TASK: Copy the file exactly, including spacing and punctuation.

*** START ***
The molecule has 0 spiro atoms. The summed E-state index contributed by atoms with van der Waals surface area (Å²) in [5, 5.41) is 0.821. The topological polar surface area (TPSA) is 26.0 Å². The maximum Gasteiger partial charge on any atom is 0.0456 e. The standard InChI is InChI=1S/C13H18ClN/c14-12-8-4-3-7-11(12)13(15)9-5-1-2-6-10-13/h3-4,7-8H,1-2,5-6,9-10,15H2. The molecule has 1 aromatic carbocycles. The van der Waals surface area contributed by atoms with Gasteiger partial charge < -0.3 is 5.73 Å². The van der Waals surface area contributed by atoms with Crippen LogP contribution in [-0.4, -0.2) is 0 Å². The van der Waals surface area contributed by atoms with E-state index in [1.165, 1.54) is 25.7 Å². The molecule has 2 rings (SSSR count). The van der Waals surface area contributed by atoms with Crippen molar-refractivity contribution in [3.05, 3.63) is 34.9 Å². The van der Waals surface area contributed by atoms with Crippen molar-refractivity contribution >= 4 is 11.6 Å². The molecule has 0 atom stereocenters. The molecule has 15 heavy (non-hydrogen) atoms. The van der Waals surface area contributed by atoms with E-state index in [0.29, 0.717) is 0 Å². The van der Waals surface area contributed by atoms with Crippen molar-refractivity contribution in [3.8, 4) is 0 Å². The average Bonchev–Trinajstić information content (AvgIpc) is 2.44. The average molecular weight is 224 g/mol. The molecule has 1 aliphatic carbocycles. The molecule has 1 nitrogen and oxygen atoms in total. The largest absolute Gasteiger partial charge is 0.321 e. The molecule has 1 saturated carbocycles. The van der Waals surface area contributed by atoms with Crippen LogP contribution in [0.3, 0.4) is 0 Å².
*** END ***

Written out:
The molecule has 0 spiro atoms. The summed E-state index contributed by atoms with van der Waals surface area (Å²) in [5, 5.41) is 0.821. The topological polar surface area (TPSA) is 26.0 Å². The maximum Gasteiger partial charge on any atom is 0.0456 e. The standard InChI is InChI=1S/C13H18ClN/c14-12-8-4-3-7-11(12)13(15)9-5-1-2-6-10-13/h3-4,7-8H,1-2,5-6,9-10,15H2. The molecule has 1 aromatic carbocycles. The van der Waals surface area contributed by atoms with Gasteiger partial charge < -0.3 is 5.73 Å². The van der Waals surface area contributed by atoms with Crippen LogP contribution in [-0.4, -0.2) is 0 Å². The van der Waals surface area contributed by atoms with E-state index in [1.165, 1.54) is 25.7 Å². The molecule has 2 rings (SSSR count). The van der Waals surface area contributed by atoms with Crippen molar-refractivity contribution in [3.05, 3.63) is 34.9 Å². The van der Waals surface area contributed by atoms with Crippen molar-refractivity contribution >= 4 is 11.6 Å². The molecule has 0 atom stereocenters. The molecule has 15 heavy (non-hydrogen) atoms. The van der Waals surface area contributed by atoms with E-state index in [0.29, 0.717) is 0 Å². The van der Waals surface area contributed by atoms with Crippen molar-refractivity contribution in [3.8, 4) is 0 Å². The average Bonchev–Trinajstić information content (AvgIpc) is 2.44. The average molecular weight is 224 g/mol. The molecule has 1 aliphatic carbocycles. The molecule has 1 nitrogen and oxygen atoms in total. The largest absolute Gasteiger partial charge is 0.321 e. The molecule has 1 saturated carbocycles. The van der Waals surface area contributed by atoms with Crippen LogP contribution in [0.3, 0.4) is 0 Å².